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Mortgage Crisis Was Avoidable

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After a lengthy investigation into the root causes of the financial crisis, a government commission found that the mortgage meltdown could have been easily avoided.

The Financial Crisis Inquiry Commission, a group of financial experts convened to get to the bottom of the causes of the recent recession, found the Federal Reserve Board did not do enough to set mortgage lending standards as the housing bubble grew, according to a report from The New York Times. However, the Fed, under then-chairman Alan Greenspan, showed it wanted to deregulate the lending industry.



The fallout from the housing crisis caused many consumers to be unable to pay their mortgage, leading to a large amount of foreclosures and, as a result, lower property values across the country.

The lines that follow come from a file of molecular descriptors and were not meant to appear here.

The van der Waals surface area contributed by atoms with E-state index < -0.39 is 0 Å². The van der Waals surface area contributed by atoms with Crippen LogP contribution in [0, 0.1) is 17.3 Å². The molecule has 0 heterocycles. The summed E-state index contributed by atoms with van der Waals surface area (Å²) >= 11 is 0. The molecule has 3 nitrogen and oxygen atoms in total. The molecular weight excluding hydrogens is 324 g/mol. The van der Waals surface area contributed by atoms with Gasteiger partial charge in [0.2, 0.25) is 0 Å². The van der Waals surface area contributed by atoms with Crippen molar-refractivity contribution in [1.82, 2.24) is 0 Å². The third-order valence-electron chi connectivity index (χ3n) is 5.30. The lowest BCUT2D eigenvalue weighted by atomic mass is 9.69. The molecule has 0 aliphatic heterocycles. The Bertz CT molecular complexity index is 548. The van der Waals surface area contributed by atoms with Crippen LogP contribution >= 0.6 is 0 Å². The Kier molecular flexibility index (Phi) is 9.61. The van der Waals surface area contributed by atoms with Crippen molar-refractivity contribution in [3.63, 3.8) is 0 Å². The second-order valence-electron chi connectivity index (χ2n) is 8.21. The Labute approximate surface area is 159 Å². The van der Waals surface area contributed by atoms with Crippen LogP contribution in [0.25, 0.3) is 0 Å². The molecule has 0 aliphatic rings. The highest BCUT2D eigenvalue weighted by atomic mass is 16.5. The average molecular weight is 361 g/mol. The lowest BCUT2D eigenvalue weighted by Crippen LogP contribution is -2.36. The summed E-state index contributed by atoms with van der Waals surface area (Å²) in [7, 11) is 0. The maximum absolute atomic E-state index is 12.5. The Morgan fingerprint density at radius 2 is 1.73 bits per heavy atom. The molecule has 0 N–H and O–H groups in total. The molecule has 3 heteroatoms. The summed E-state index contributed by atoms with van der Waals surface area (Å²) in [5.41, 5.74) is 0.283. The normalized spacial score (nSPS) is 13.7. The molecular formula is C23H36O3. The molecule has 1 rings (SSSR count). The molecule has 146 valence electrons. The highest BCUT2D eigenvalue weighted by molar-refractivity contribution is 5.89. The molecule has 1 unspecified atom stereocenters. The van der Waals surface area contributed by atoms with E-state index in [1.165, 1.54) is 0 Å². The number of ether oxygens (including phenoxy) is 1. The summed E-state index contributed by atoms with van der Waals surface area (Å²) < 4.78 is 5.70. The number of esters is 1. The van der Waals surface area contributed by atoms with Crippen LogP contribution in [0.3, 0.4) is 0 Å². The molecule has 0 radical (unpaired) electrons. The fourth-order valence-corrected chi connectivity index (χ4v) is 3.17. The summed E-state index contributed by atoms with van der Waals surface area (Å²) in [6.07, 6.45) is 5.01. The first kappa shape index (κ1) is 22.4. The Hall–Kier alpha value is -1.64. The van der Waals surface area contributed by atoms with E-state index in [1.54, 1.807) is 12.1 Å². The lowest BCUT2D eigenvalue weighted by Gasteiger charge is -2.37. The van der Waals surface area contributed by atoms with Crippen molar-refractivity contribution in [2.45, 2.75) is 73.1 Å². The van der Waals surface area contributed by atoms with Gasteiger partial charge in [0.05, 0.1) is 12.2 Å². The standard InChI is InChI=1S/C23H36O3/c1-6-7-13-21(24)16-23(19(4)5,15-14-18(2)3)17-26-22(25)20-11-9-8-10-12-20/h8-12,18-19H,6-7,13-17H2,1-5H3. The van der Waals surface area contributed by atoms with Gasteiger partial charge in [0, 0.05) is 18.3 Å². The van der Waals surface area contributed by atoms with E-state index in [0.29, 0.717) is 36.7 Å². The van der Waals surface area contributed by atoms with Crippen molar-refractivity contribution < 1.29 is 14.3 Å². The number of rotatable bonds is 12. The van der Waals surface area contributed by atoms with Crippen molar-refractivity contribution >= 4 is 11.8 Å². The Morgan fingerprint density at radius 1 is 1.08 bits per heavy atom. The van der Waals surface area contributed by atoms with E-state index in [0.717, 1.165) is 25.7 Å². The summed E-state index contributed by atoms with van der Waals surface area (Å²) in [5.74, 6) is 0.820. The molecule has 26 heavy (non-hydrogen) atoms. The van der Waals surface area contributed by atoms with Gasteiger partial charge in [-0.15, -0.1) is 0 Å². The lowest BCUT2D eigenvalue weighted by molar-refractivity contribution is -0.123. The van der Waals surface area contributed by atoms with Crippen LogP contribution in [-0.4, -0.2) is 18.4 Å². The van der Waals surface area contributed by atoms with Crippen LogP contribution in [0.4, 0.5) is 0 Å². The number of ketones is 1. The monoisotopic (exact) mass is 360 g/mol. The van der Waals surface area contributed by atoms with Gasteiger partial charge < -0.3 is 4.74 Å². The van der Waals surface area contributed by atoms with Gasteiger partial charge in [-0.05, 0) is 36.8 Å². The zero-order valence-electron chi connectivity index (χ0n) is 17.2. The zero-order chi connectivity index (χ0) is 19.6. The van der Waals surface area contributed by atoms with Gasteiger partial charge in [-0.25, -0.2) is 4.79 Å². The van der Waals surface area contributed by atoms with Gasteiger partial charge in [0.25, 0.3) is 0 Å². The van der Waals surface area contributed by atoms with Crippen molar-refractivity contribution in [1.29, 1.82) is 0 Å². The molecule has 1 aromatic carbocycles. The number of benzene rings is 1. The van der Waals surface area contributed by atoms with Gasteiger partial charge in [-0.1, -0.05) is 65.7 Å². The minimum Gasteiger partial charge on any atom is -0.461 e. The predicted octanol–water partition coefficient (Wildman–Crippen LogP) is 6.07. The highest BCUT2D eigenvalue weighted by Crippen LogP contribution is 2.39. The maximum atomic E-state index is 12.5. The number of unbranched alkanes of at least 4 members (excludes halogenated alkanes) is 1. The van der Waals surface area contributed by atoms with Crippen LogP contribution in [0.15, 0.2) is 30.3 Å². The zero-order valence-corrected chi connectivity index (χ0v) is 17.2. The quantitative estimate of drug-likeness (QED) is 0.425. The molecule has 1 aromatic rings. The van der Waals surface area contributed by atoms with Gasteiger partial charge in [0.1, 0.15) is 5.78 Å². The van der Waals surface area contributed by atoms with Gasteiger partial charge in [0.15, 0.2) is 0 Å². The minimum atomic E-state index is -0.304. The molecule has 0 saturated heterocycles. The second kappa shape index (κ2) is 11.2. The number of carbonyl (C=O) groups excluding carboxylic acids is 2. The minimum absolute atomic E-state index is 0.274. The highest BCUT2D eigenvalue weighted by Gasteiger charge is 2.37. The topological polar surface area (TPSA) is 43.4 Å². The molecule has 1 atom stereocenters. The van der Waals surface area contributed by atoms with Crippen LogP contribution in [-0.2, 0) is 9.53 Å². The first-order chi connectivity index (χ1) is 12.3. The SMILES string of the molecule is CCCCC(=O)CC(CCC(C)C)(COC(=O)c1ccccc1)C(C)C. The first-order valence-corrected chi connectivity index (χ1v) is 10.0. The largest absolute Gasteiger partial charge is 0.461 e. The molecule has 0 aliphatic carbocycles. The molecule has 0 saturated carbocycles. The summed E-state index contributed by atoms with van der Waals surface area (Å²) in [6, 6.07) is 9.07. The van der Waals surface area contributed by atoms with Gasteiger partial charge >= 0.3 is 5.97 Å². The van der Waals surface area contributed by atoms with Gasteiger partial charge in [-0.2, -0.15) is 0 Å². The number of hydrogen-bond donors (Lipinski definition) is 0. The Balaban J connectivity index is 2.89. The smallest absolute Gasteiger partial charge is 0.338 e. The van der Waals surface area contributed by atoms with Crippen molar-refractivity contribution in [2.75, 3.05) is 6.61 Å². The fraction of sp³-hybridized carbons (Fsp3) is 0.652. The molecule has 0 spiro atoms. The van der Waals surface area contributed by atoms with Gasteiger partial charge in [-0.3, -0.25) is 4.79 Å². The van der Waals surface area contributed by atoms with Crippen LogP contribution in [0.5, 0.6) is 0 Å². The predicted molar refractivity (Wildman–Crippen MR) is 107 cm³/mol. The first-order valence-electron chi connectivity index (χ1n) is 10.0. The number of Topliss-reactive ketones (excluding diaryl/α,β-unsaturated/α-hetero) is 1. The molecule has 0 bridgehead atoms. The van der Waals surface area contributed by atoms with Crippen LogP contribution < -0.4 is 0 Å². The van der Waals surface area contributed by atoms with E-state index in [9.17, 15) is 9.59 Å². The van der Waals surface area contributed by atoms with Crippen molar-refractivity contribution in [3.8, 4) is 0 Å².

"The Federal Reserve was clearly the steward of lending standards in this country," commission member John Thompson, a technology executive, told the newspaper. "They chose not to act."

Meanwhile, Representative Spencer Bachus, chairman of the House Financial Services Committee, said the FCIC's report was occasionally at odds with itself and did little to highlight the role of Fannie Mae and Freddie Mac in the meltdown.

Source: Informa Research Services
 
Author: Brian McKay
February 2nd, 2011